In spite of obvious contradictions between national standards, sold as providing “consistency” for students who move between states, and the idea of “local control,” at the meeting Barge claimed repeatedly that Georgia is a local control state. He said, “The constitution in Georgia puts education in control of the local education agency. . . .”

Barge responded to another question: “Georgia has always been a local control state. Legislators have always had their ears to their constituents. A lot of it is driven by outside parties.”

Apparently, Barge was telling these parents that anti-Common Core legislation was coming from “outside parties.” Clearly, by the questions posed, these parents are not very knowledgeable. The next question was, “Are we in the minority of being locally controlled?”

Barge’s response: “I don’t know if we are in the minority. An elected superintendent is the people’s voice but they have no authority when it comes to the budget. It’s always a challenge.”

Well, yes, he is the voice of these carefully selected people.

Standard Sales Pitch
After these confusing questions, Barge asked if members had “gotten feedback about Common Core.” A few had. Barge stated, “I don’t think the Common Core is bad.” He made the oft-repeated and false claim that the states “voluntarily adopted the Common Core and they can change them whenever they want.” He said there was “misinformation” that applying for the Race to the Top stimulus funds required adoption of Common Core: “Our standards were already college and career ready. [Race to the Top and Common Core] are very closely aligned.'”  

As was the case at the conference, the meeting minutes indicate Barge provided confusing explanations: “He stated that people often confuse standards, curriculum, and instructional resources. The curriculum is how you teach those standards, the resources is how you implement the standards. The state department designs the curriculum.”

This “explanation” echoes the confusing one parents heard at the Family Engagement Conference by GPEE’s Rickman and at forums across the state.

The Real Beneficiaries of “Parental Engagement”
The last agenda item was Sandrock’s debriefing on the Family Engagement Conference. According to the minutes, parents thought the best things included the food, door prize incentives to visit all of the exhibitors, the venue, and Stephen Constantino’s keynote speech. My impression was that parent volunteers had a good time at the three-day, expense-paid event.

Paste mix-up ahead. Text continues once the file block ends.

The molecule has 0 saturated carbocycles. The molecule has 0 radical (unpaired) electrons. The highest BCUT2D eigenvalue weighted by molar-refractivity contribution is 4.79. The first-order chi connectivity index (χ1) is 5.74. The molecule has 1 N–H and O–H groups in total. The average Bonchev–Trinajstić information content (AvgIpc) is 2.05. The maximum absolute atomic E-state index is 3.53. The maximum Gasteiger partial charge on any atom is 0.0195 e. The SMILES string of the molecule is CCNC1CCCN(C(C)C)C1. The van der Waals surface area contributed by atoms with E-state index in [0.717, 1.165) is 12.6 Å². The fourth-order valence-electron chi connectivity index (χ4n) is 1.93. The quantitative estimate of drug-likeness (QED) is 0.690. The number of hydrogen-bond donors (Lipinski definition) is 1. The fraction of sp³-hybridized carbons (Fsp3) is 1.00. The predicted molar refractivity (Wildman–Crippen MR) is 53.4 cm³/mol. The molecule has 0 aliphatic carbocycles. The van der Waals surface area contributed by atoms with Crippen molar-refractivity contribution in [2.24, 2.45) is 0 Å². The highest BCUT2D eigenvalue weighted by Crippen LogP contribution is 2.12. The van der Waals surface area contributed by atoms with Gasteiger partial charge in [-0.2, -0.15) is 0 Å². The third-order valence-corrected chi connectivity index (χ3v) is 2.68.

But those in the loop, who earn speaking fees in addition to handsome salaries, benefit more. Constantino, like the current president of GPEE, hails from Virginia; he is superintendant of Williamsburg-James City School District. His $5,000 speaking fee was paid by one of the conference’s sponsors, Successful Innovations, Inc., a company based in Lynchburg, Virginia, and founded by two former principals and a literacy coach. Successful Innovations names as “proud partners” the National Head Start Association and the Virginia Association of School Superintendents. 

Sandrock told me that no tax dollars were spent on the conference. Maybe not directly, but sponsors stand to profit by selling products that Title I tax dollars buy. Successful Innovations’ products include something that looks like a day-timer for $90, a guide called “Preparing Your Child for College” for $79.99, and a DVD called “Helping Your Child with Homework” also for $79.99. The company provides full-day professional development training sessions for $4,000 to $5,000.

Successful Innovations then sponsored the Mid-Atlantic Family Engagement Conference, March 13-14, in Lynchburg, Virginia, and now sells the DVD for $75. The National Family and Community Engagement conference, held in April, featured many from the same roster of big government activist types that were involved in the Georgia conference.

It turns out that parent engagement offers a way to monetize one’s experience as a teacher, principal, or superintendent, and to sway “parent volunteers.” When other parents object to their school’s policies they face this entrenched network of government agencies, non-profits, and well-connected vendors and administrators.

These bureaucrats, however, need to hear from real “parental advisory councils”—parents and citizens organized to vote out school superintendents and other bureaucrats who keep our money flowing to their pet projects.

Image by USDOE.